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The development of color and aroma was due to the formation of new compounds. A chemical reaction (Maillard reaction) took place between the carbonyl group of glucose and the amino group of the amino acids (1). As sucrose does not contain a free carbonyl group, the Maillard reaction did not take place, and no significant change was observed in the appearance and odor of the mixture. However, when sucrose is hydrolyzed, fructose and glucose are obtained. These in turn react with amino acids and proteins to give colored products. When the concentration of glucose was high, the color and odor of the reaction mixture were darker and more intense, respectively, due to a larger amount of products formed. Glycine, leucine, and methionine formed different products that obviously had different colors and aromas. This is how food technologists develop a combination of aromas and color for the food industry.
Effect of processing, packaging and storage on chocolate
Due to a sugar re-crystallisation process, the appearance and physical property of the chocolate was slightly altered.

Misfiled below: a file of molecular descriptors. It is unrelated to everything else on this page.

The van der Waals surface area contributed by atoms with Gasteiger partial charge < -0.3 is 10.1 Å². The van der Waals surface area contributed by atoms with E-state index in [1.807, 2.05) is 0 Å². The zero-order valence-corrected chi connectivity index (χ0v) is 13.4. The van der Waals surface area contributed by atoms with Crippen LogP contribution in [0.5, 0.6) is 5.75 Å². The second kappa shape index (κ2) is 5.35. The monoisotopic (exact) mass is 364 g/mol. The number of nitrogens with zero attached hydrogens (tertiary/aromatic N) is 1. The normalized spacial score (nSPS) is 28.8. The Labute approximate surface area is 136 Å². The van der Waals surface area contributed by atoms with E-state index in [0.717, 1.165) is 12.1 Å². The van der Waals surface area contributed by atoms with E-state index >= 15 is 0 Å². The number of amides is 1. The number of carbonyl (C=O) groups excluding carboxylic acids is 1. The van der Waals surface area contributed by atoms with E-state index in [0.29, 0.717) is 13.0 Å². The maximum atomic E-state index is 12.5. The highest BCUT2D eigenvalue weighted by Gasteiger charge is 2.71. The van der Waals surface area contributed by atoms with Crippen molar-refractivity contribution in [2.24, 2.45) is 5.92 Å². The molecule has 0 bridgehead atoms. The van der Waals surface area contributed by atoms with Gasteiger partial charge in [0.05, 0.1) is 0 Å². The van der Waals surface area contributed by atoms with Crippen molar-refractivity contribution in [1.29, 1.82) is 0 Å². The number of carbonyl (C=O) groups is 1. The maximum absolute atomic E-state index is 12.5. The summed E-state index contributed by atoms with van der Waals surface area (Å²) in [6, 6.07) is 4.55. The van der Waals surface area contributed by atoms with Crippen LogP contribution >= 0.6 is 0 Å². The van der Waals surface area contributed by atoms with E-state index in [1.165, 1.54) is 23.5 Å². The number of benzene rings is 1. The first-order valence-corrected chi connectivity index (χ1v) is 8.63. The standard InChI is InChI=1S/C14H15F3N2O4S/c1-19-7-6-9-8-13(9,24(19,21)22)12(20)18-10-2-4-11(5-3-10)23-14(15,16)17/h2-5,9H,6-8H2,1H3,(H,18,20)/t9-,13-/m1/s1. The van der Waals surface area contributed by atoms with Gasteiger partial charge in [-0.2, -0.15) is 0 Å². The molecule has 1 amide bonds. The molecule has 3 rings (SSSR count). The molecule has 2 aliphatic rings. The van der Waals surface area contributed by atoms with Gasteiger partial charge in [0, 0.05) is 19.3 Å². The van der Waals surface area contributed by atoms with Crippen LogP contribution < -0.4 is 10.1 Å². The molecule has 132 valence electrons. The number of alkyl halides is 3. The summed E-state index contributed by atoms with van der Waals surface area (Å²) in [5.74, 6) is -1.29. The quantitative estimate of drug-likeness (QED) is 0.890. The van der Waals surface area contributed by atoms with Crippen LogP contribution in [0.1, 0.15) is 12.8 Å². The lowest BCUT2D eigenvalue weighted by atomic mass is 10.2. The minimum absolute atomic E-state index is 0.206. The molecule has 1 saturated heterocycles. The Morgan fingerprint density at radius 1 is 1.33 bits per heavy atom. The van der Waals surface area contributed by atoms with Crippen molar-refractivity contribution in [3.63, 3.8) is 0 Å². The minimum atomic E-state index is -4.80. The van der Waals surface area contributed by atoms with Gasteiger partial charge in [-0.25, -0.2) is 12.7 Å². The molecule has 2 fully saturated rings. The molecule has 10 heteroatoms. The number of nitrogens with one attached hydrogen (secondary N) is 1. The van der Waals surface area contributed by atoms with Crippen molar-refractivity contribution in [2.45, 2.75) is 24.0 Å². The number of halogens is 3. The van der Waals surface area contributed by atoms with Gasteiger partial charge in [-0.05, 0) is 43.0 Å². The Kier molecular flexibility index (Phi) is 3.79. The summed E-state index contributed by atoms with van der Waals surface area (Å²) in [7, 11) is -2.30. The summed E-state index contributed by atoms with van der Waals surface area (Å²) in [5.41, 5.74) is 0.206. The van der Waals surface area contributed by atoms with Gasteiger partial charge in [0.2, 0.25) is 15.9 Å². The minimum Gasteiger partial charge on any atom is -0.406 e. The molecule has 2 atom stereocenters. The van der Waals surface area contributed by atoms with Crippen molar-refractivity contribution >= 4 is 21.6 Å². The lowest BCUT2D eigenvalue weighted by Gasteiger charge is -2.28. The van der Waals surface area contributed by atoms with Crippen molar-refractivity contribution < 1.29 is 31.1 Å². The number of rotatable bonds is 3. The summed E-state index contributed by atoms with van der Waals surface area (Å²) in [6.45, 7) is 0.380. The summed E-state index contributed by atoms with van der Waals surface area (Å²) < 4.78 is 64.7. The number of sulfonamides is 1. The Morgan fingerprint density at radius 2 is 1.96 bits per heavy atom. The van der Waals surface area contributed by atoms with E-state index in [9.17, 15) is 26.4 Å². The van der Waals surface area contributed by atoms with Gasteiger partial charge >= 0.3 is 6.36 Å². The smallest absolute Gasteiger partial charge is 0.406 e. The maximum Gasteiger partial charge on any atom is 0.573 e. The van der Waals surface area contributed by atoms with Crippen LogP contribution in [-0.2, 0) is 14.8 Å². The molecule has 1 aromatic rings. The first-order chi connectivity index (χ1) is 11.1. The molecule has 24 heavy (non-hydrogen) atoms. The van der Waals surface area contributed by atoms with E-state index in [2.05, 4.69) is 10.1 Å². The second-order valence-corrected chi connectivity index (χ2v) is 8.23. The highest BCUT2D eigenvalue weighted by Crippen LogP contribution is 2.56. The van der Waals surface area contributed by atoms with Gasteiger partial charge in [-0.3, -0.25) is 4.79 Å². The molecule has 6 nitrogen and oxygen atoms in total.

The packaging prevented the chocolate from getting in direct contact with humidity. However, when the unwrapped chocolate was exposed to a humid environment, it absorbed water, and some sugar molecules got dissolved in the water. Upon the evaporation of the absorbed water at a lower humidity level, the sugar molecules formed larger crystals and left a dusty rough layer.
The table below gives a list of products that can be made at the indicated temperatures (2).
|Temperature (°C)||Class||Confectionery products|
|110||Crystalline||syrup, delicate sugar candies|
|113||Crystalline||syrup, Italian meringue|
|115||Crystalline||fudge, fondant, soft caramel|
|132 – 138||Amorphous||taffy, butterscotch|
Crystallisation is a process in which solids are formed from a solution or melt. Crystals are normally formed from supersaturated solutions.
The sweetness of a matrix depends on the type (chemical structure) and concentration of sweetener, its pH, temperature and composition.
The solubility of particular sugar in water depends on its chemical structure, polarity and its ability to form hydrogen bonds with water. The solubility of sugars is also affected by temperature, pH and the presence of other compounds in the medium.
When a sugar is insoluble in a product, a rough texture is obtained, for example, apple crumble.
As the solutions containing the artificial sweeteners were less viscous, they were less palatable than those containing the natural sugars.
Effect of sugar type on hygroscopicity
From the results obtained, it can be concluded that lactose is more hygroscopic than glucose.